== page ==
On Saturday 2nd March NUDSA took it’s second away trip of the season to West Ham’s London Stadium, following on from our trip to Watford on 29th December. It also coincided with the first day of this year’s Level Playing Field Weeks of Action which is running from the 2nd – 17th March with the aim of promoting the work being done for disabled football supporters. We had targeted a trip to West Ham this season and a change of kick off time to 5.30pm for BT Sport couldn’t put us off, it meant we could set off at the fairly leisurely time of 9am. We took some time out to get a group photo with some of the contingent at the picturesque Peterborough services (above), donning our lovely Weeks of Action t-shirts kindly provided by Level Playing Field.
Once again we used the relatively new accessible coach from Stanley Coaches which is very comfortable and even has an on board toilet – although I wouldn’t try swinging a cat in there. 35 NUDSA faithful along with two NUFC stewards made the journey down the A1 and M11 which is probably NUDSA’s longest trip to date. Hopes and spirits were high following two consecutive and very important wins, and the impetus that new record signing Almiron had seemingly given the team – NUFC had given themselves some much needed breathing space to the bottom three. As usual with London, the hardest part of the journey was not the 300 mile journey down the motorway but the last few miles to actually get to the stadium – after hitting a dead end and having a short tour of Newham high street we finally made it to the coach park which was still a good 10 minute walk to the ground. After a bit of humming and haring with their stewards, they said the coach couldn’t go any nearer to the ground but there was a shuttle bus service for disabled fans with a tail lift for wheelchairs.
We ended our pilgrimage to the 2012 Olympic Stadium, it is a vast old place that I know fairly well having competed there in the 2012 Paralympics and at the 2017 World Championships, this was the first time I’d been to watch football here though and the atmosphere was relaxed outside the stadium about 1 and a half hours before kick off – fans mingling and enjoying quiet pints of lager in plastic glasses. Security was impressively tight with bag and body searches just to get to the stadium outskirts. The West Ham staff and stewards were all very friendly and helpful, access to the stadium was quick and easy, once inside there were plenty of places to get food and drink, although you might need to take a mortgage out first. We had plenty of time for a good old sing song and a few bevvies before kick off.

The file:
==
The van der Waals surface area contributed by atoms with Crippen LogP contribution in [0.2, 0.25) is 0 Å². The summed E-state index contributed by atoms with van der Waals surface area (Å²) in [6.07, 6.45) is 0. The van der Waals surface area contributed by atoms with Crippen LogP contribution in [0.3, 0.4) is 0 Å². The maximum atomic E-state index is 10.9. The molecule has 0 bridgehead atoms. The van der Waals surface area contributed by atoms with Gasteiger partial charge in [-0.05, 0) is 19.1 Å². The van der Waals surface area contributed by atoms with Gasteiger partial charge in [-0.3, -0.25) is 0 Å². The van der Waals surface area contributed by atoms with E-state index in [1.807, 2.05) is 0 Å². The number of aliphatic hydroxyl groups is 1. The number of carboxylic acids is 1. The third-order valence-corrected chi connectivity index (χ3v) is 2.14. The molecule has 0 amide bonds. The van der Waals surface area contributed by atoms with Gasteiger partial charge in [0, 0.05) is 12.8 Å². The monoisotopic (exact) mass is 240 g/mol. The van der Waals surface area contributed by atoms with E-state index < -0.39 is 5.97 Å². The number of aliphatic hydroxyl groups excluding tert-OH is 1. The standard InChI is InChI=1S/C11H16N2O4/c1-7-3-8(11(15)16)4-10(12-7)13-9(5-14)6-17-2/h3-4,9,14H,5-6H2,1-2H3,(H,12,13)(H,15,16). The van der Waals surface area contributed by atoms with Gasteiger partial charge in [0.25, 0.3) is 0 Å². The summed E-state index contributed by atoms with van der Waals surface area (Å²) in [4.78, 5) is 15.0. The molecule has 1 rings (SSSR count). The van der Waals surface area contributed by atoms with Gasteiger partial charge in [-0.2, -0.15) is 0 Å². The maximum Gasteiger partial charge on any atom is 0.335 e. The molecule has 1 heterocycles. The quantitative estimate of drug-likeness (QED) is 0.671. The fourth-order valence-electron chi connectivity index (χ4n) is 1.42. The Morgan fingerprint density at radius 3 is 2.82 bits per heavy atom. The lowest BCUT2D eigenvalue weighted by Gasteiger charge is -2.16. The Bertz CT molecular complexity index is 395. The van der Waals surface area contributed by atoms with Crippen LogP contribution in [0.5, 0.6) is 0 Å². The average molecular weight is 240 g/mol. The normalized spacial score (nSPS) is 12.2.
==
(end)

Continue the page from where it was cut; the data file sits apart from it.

From the concourse you could get straight out onto the wheelchair platform in the away end just behind the goal which gave you a great unimpaired view of the pitch. Prior to the kick off West Ham legend Billy Bonds officially opened the Billy Bonds Stand opposite the dugouts, although given that the London Stadium is oval you can hardly call it a stand – more like a section. Anyway, when I saw good old Billy with tears in his eyes clapping the East End faithful in the crowd, I had a funny feeling it wasn’t going to be our day. Unfortunately I was right and a sixth minute header from Declan Rice set the tone for the match. NUFC huffed away but just seemed second best and looked a bit flat. A soft looking penalty converted by Mark Noble send us to halftime 2-0 down, and just when I could do with a pint I was given further disappointment as alcohol wasn’t served at halftime.
The second half passed without too much incident or excitement, both teams pretty much cancelling each other out. We had a few half chances and Rondon had a free kick well saved near the end but in truth the result was fair and an accurate reflection of a mostly dull game of football. As we boarded back on the bus ready for the marathon trip home, knowing it would be well into the early hours before my head hits pillow, you can’t help but think if it was worth it, but you then remember the atmosphere and banter before the game and the pride of being part of the Toon Army on that day and supporting your local team in the nation’s capital – of course it was worth it and I’d do it again tomorrow.